2. early demise of the Arctic sea ice, i.e. latent heat tipping point +
  3. associated loss of sea ice albedo,
  4. destabilization of seafloor methane hydrates, causing eruption of vast amounts of methane that further speed up Arctic warming and cause
  5. terrestrial permafrost to melt as well, resulting in even more emissions,
  6. while the Jet Stream gets even more deformed, resulting in more extreme weather events
  7. causing forest fires, at first in Siberia and Canada and
  8. eventually also in the peat fields and tropical rain forests of the Amazon, in Africa and South-east Asia, resulting in
  9. rapid melting on the Himalayas, temporarily causing huge flooding,
  10. followed by drought, famine, heat waves and mass starvation, and
  11. collapse of the Greenland Ice Sheet.
[ from an earlier post ]

The precautionary principle calls for appropriate action when dangerous situations threaten to develop. How can we assess such danger? Risk is a combination of probability that something will eventuate and severity of the consequences. Regarding the risk, there is growing certainty that climate change is an existential threat, as discussed in a recent post. There's a third dimension, i.e. timescale. Imminence alone could make that a danger needs to be acted upon immediately, comprehensively and effectively. While questions may remain regarding probability, severity and timescale of the dangers associated with climate change, the precautionary principle should prevail and this should prompt for action, i.e. comprehensive and effective action to reduce damage is imperative and must be taken as soon as possible.

The image below gives a visual illustration of the danger.


Polynomial trendlines can point at imminent danger by showing that acceleration could eventuate in the near future, e.g. due to feedbacks. Polynomial trendlines can highlight such acceleration and thus warn about dangers that could otherwise be overlooked. This can make polynomial trendlines very valuable in climate change analysis. In the image below, the green linear trend and the blue polynomial trend are long-term trends (based on Jan.1880-Nov.2019 data), smoothing El Niño/La Niña variability, but the blue polynomial trend better highlights the recent temperature rise than the green linear trend does. The red short-term trend (based on Jan.2009-Nov.2019 data) has the highest R² (0.994) and highlights how El Niño could be the catalyst for huge methane eruptions from the Arctic Ocean, triggering a huge global temperature rise soon.


The image below, from an earlier post, explains the speed at which warming elements can strike, i.e. the rise could for a large part occur within years and in some cases within days and even immediately.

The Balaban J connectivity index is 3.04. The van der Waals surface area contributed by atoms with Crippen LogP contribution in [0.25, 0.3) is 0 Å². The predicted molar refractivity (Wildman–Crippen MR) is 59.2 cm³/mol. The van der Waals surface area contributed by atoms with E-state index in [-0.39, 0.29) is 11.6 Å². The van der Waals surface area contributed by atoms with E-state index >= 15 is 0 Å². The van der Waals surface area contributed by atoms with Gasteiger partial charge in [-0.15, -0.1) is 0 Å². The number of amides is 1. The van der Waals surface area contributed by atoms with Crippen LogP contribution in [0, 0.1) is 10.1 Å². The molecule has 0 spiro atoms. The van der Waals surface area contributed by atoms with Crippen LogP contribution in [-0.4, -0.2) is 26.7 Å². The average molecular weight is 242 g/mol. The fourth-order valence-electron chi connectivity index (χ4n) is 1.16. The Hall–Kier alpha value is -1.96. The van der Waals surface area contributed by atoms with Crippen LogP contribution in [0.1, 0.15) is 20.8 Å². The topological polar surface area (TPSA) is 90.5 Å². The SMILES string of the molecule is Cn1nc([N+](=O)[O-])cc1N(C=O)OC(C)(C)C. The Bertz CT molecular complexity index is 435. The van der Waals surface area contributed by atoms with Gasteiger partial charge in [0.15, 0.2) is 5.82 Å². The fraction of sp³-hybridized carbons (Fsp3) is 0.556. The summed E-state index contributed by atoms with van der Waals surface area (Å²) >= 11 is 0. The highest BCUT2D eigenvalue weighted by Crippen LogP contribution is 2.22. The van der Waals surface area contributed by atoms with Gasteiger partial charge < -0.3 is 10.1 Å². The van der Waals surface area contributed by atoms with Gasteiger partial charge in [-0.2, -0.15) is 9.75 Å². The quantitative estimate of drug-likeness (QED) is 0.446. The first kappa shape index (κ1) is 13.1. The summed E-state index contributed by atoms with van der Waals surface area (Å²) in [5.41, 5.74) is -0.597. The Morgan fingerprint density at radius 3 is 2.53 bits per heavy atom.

As the image below shows, peak methane levels as high as 2737 parts per billion (ppb) were recorded by the MetOp-2 satellite in the afternoon of December 20th, 2019, at 469 mb. Ominously, a large part of the atmosphere over the East Siberian Arctic Shelf (ESAS) is colored solid magenta, indicating methane levels above 1950 ppb.



The situation is dire and calls for immediate, comprehensive and effective action, as described in the Climate Plan.



Links

• NASA - GISS Surface Temperature Analysis (GISTEMP v4)
https://data.giss.nasa.gov/gistemp/maps/index_v4.html

• NOAA Northern Hemisphere ocean temperature anomalies through November 2019
https://www.ncdc.noaa.gov/cag/global/time-series/nhem/ocean/1/11/1880-2019

• NOAA - Monthly temperature anomalies versus El Niño
https://www.ncdc.noaa.gov/sotc/global/201911/supplemental/page-3

• 2020 El Nino could start 18°C temperature rise
https://arctic-news.blogspot.com/2019/11/2020-el-nino-could-start-18-degree-temperature-rise.html

• NOAA Arctic Report Card 2019
https://www.arctic.noaa.gov/Report-Card/Report-Card-2019

• Critical Tipping Point Crossed In July 2019
https://arctic-news.blogspot.com/2019/09/critical-tipping-point-crossed-in-july-2019.html

• Most Important Message Ever
https://arctic-news.blogspot.com/2019/07/most-important-message-ever.html

• Accelerating greenhouse gas levels
https://arctic-news.blogspot.com/2019/11/accelerating-greenhouse-gas-levels.html

• Debate and Controversy
https://arctic-news.blogspot.com/p/debate.html

• Extinction Alert
https://arctic-news.blogspot.com/2019/02/extinction-alert.html

• Stronger Extinction Alert
https://arctic-news.blogspot.com/2019/03/stronger-extinction-alert.html

• Abrupt Warming - How Much And How Fast?
http://arctic-news.blogspot.com/2017/05/abrupt-warming-how-much-and-how-fast.html

• Climate Plan
https://arctic-news.blogspot.com/p/climateplan.html



Wednesday, November 27, 2019

Accelerating greenhouse gas levels

The United Nations Environment Programme (UNEP) just released its annual Emissions Gap Report, warning that even if all current unconditional commitments under the Paris Agreement are implemented, temperatures are expected to rise by 3.2°C, bringing even wider-ranging and more destructive climate impacts.

The report adds that a continuation of current policies would lead to a global mean temperature rise of 3.5°C by 2100 (range of 3.4–3.9°C, 66% probability) and concludes that current policies will clearly not keep the temperature rise below 3°C and that temperatures may rise by much more than that.

Below is the UNEP video On the brink: Emissions Gap Report findings in 60 seconds.


[ image from earlier post ]